As I’ve pursued my independent research into biotech, one of my enduring mysteries has been what exactly the role of inflammation is in the immune system.
Now, I know the orthodox answer. The orthodox answer is that the immune system recognizes and fights pathogens. Inflammation is part of the immune system and helps it function, like in a localized infection or a fever. Sometimes the immune system goes awry and causes inflammation where it shouldn’t, like in asthma or rheumatoid arthritis.
This is the answer I believed for a long time. But, if this were true, inflammation should be a helpful part of the immune system. Blocking inflammation should be really dangerous, leading inevitably to infection.
This isn’t the case, though. We block inflammation all the time with ibuprofen and acetaminophen, like when we give these drugs to children for their fevers. Overall, these drugs both reduce fever and are, generally, as safe as placebo.
Now, you might think, “Oh, well that’s just because fever is an excess of inflammation. Surely some inflammation is necessary”.
Well, let’s take a look at a more serious anti-inflammatory drug, adalimumab, which you might know as Humira. Adalimumab is a monoclonal antibody, which are compounds designed to bind to certain receptors on cells. In autoimmune diseases, they’re used to bind to certain types of immune cells to stop them from working or even to destroy them.
Adalimumab targets tumor necrosis factor alpha (TNFα). TNFα is an incredibly important part of the inflammation process, implicated throughout the body in all sorts of inflammatory processes. Arthritis, diabetes, skin infections, obesity, asthma, sepsis: basically, if there’s inflammation, it’s a safe bet TNFα is involved.
Adalimumab is a very efficient blocker of TNFα. Almost all TNF-alpha in treated patients is blocked by adalimumab. As a result, TNFα is also a very efficient blocker of inflammation. For example, up to 36% of Crohn’s Disease patients go into remission with adalimumab, compared to 12% on placebo. 50% of patients see a significant decrease in their Crohn’s.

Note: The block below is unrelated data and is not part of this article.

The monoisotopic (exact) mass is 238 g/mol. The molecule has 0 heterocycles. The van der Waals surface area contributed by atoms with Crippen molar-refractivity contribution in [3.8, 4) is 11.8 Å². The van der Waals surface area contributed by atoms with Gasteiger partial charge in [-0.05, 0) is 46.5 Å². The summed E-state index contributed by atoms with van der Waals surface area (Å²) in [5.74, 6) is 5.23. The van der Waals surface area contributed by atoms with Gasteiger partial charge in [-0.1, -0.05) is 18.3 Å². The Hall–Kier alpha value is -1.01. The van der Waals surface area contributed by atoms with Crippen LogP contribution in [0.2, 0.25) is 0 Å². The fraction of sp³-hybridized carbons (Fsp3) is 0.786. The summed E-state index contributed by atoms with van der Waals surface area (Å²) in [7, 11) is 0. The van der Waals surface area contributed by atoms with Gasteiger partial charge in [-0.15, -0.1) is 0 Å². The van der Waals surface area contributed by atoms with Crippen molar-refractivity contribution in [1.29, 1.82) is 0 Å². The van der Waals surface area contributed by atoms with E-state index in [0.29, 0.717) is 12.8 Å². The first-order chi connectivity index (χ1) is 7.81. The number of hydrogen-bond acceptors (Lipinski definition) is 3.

But, despite the fact that these patients have their body’s ability to create inflammation significantly decreased, they are generally ok. 0.9% of treated patients develop cancer over the course of 3-12 months, compared to 0.2% of those on placebo. About 45% of adalimumab-treated patients with Crohn’s disease do develop infections over the course of year, which sounds high, except that 37% of placebo-treated patients also do (note that placebo-treated patients are likely on other immunosuppressive drugs as well).
This also fits in with other data. When we look at COVID-19, which has been studied a lot among patients on immunosuppressants like adalimumab, we find that adalimumab is not associated with severe COVID-19 among patients with inflammatory bowel disease. Similarly, ibuprofen is also not associated with severe COVID-19.
Meanwhile, promoting inflammation is not helpful for infections. We know this because we have a big group of people in the United States who are constantly in a low level of inflammation: obese people. Fat cells produce inflammation, which is why obesity is associated with both systemic inflammation and a range of inflammatory-related disorders.
You might naively think that this means their body’s on high alert all the time, always ready to fight off any infection. But this isn’t the case. Obese people are more likely to get skin infections, severe COVID, and shed influenza A (but not B) for longer than nonobese people. All that inflammation is somehow worse for their ability to fight off these infections.
At this point, you might just be ready to throw inflammation out. But I wouldn’t recommend that. In the same study that studied adalimumab in COVID-19, they found that corticosteroids, which are also anti-inflammatory, are associated with a 7 times greater risk of severe COVID 19 in those patients.
Now, corticosteroids are not the same thing as ibuprofen or adalimumab. Corticosteroids are naturally occurring compounds in the body with a huge range of effects. They generally upregulate anti-inflammatory proteins and down regulate proinflammatory proteins, but they also have effects on metabolism, cognition, and arousal.
Still, I’m left in confusion. Exactly how necessary is inflammation? If it’s not that necessary, then evolution has somehow left us with a useless, metabolically expensive system that frequently breaks down and makes us sick. If it is necessary, then it’s surprising that inhibiting it in such drastic ways is generally an ok thing to do.